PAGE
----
• A man smiling

      Brian McDonald (Photo courtesy by Brian McDonald)

      After an unprecedented 12 years of service to the Pasadena Unified School District, nine as superintendent, Brian McDonald has stepped down from his post. His years of leadership and putting the children first is a testament to all he’s done for the students and families in this community.

      By Jordan Lynn

      A sit down interview with ColoradoBoulevard to reflect and leave words of wisdom on leadership and the school district he served so faithfully.

      Jordan Lynn:

      What motivated your decision to step down as superintendent after serving your very lengthy term?

      Brian O. McDonald:

      This position of superintendent of schools has a shelf life and I was fortunate enough to serve for nine school years. Leading through the pandemic was quite difficult. I think that took the steam out of a lot of superintendents all across the country.

      That was a very trying time.

      I think all of those things combined caused me to get to the point where I realized that it was time to step down and allow for a new leader to come in and take the district to even higher heights.

      What is your crowning achievement that you’re most proud of?

      Since teaching and learning is the main focus of any school district, I think leading the effort to implement an instructional and academic infrastructure, meaning a curriculum, instruction, and professional development department, a functioning one.

      Having led the work to establish a written curriculum, and just putting all of the key pieces in place. More than anything else, providing stable leadership in a district that sorely needed that was important as well.

      The stops and starts that come with a change in leadership, especially at the superintendent level, are very harmful to a school district. Being able to serve for that long and bring that level of stability to the district was very important to me and I’m very proud of that.

      If you could leave a message for the incoming superintendent and your interim as well, what would your message be to them? Advice you would give them?

      My message is to stay true to their principles and do what’s best for kids. One of the things that help me to make sound decisions is that I would always think about what would be in the best interest of the kids. That’s the first bit of advice.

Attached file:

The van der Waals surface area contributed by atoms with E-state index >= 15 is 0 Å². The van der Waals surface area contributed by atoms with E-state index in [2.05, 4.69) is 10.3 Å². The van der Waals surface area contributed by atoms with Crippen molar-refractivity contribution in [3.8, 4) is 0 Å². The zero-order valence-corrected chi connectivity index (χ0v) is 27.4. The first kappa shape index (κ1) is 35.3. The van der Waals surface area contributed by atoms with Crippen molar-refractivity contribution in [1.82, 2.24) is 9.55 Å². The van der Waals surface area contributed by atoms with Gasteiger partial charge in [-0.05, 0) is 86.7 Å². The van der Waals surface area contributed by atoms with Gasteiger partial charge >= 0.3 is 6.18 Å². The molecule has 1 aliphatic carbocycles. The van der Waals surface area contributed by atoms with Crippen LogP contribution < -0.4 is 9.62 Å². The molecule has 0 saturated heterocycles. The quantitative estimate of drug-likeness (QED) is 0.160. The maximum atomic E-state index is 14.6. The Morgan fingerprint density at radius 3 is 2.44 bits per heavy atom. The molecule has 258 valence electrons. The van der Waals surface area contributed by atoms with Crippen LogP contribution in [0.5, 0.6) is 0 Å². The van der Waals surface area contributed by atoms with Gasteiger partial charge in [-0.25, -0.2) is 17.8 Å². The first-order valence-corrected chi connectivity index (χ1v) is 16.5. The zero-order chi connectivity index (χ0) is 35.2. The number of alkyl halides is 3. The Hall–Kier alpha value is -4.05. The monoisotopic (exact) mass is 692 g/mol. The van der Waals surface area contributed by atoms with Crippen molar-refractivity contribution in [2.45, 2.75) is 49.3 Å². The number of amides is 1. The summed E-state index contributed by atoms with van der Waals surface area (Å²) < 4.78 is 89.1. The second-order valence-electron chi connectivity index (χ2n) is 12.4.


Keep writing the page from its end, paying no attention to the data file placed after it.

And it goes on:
Number two, staying on the job long enough to accomplish number one. The way to stay on the job is by developing that relationship with the school board. That causes the governance team, which is the superintendent and the board, to work productively to make a difference in the lives of the students they’re serving.

      Finally, the last bit of advice, is that the superintendent be visible in the schools – available to the employees, available to the parents, available to the students. Be visible in the community and be available for the community members. Being a superintendent means that you are a public servant.

      A man standing and talking to a classroom

      Former PUSD Superintendent, Brian McDonald (Photo courtesy by Brian McDonald)

      I know you did a lot of work around Measure O, getting more magnet school programs and grants for the district. Can you explain how that was really helpful in improving the district strategic plan and for offerings for students?

      When I arrived in the district, there were not many highly sought after schools. We quickly realized that we needed to make the programming at each school site attractive to students and families.

      One way was to pursue the Magnet Schools Assistance Program grant. We wrote three grants and we received well over $30 million in funds from the U. S. Department of Education. That allowed us to expand our programmatic offerings, especially instituting those career-themed academies. We primarily focused on the schools on the northwest side of town, simply because we wanted those schools to function well for the neighborhood kids.